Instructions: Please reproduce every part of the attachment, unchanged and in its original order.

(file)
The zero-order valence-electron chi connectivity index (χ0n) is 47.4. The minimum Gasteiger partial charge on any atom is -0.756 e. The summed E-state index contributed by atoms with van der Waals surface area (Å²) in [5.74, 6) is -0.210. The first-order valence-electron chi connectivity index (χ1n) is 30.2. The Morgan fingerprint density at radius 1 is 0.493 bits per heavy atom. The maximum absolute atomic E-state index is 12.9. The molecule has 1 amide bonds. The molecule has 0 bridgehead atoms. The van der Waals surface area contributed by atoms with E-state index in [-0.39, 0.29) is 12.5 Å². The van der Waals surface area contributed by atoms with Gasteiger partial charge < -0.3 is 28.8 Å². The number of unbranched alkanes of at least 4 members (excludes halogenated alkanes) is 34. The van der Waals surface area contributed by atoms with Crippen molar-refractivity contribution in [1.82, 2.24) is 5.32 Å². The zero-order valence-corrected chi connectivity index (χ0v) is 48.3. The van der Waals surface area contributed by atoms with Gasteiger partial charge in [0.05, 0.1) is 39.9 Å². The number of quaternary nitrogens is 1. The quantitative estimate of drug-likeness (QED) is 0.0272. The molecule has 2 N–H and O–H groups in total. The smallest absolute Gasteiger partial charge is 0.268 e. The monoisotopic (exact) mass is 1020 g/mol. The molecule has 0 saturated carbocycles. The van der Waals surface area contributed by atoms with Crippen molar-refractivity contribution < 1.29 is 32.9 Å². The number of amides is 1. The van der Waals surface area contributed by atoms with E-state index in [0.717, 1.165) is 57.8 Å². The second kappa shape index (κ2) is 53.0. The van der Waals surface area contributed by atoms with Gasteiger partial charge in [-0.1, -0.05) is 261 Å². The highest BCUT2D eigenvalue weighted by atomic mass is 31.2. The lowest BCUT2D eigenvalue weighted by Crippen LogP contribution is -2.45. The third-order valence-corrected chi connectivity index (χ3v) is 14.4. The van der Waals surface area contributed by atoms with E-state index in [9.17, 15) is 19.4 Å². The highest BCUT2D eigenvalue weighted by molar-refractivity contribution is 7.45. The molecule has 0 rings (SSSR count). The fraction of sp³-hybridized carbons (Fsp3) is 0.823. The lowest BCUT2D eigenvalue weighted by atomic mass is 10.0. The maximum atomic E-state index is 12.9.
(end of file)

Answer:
The zero-order valence-electron chi connectivity index (χ0n) is 47.4. The minimum Gasteiger partial charge on any atom is -0.756 e. The summed E-state index contributed by atoms with van der Waals surface area (Å²) in [5.74, 6) is -0.210. The first-order valence-electron chi connectivity index (χ1n) is 30.2. The Morgan fingerprint density at radius 1 is 0.493 bits per heavy atom. The maximum absolute atomic E-state index is 12.9. The molecule has 1 amide bonds. The molecule has 0 bridgehead atoms. The van der Waals surface area contributed by atoms with E-state index in [-0.39, 0.29) is 12.5 Å². The van der Waals surface area contributed by atoms with Gasteiger partial charge < -0.3 is 28.8 Å². The number of unbranched alkanes of at least 4 members (excludes halogenated alkanes) is 34. The van der Waals surface area contributed by atoms with Crippen molar-refractivity contribution in [1.82, 2.24) is 5.32 Å². The zero-order valence-corrected chi connectivity index (χ0v) is 48.3. The van der Waals surface area contributed by atoms with Gasteiger partial charge in [0.05, 0.1) is 39.9 Å². The number of quaternary nitrogens is 1. The quantitative estimate of drug-likeness (QED) is 0.0272. The molecule has 2 N–H and O–H groups in total. The smallest absolute Gasteiger partial charge is 0.268 e. The monoisotopic (exact) mass is 1020 g/mol. The molecule has 0 saturated carbocycles. The van der Waals surface area contributed by atoms with Crippen molar-refractivity contribution < 1.29 is 32.9 Å². The number of amides is 1. The van der Waals surface area contributed by atoms with E-state index in [0.717, 1.165) is 57.8 Å². The second kappa shape index (κ2) is 53.0. The van der Waals surface area contributed by atoms with Gasteiger partial charge in [-0.1, -0.05) is 261 Å². The highest BCUT2D eigenvalue weighted by atomic mass is 31.2. The lowest BCUT2D eigenvalue weighted by Crippen LogP contribution is -2.45. The third-order valence-corrected chi connectivity index (χ3v) is 14.4. The van der Waals surface area contributed by atoms with E-state index in [9.17, 15) is 19.4 Å². The highest BCUT2D eigenvalue weighted by molar-refractivity contribution is 7.45. The molecule has 0 rings (SSSR count). The fraction of sp³-hybridized carbons (Fsp3) is 0.823. The lowest BCUT2D eigenvalue weighted by atomic mass is 10.0. The maximum atomic E-state index is 12.9.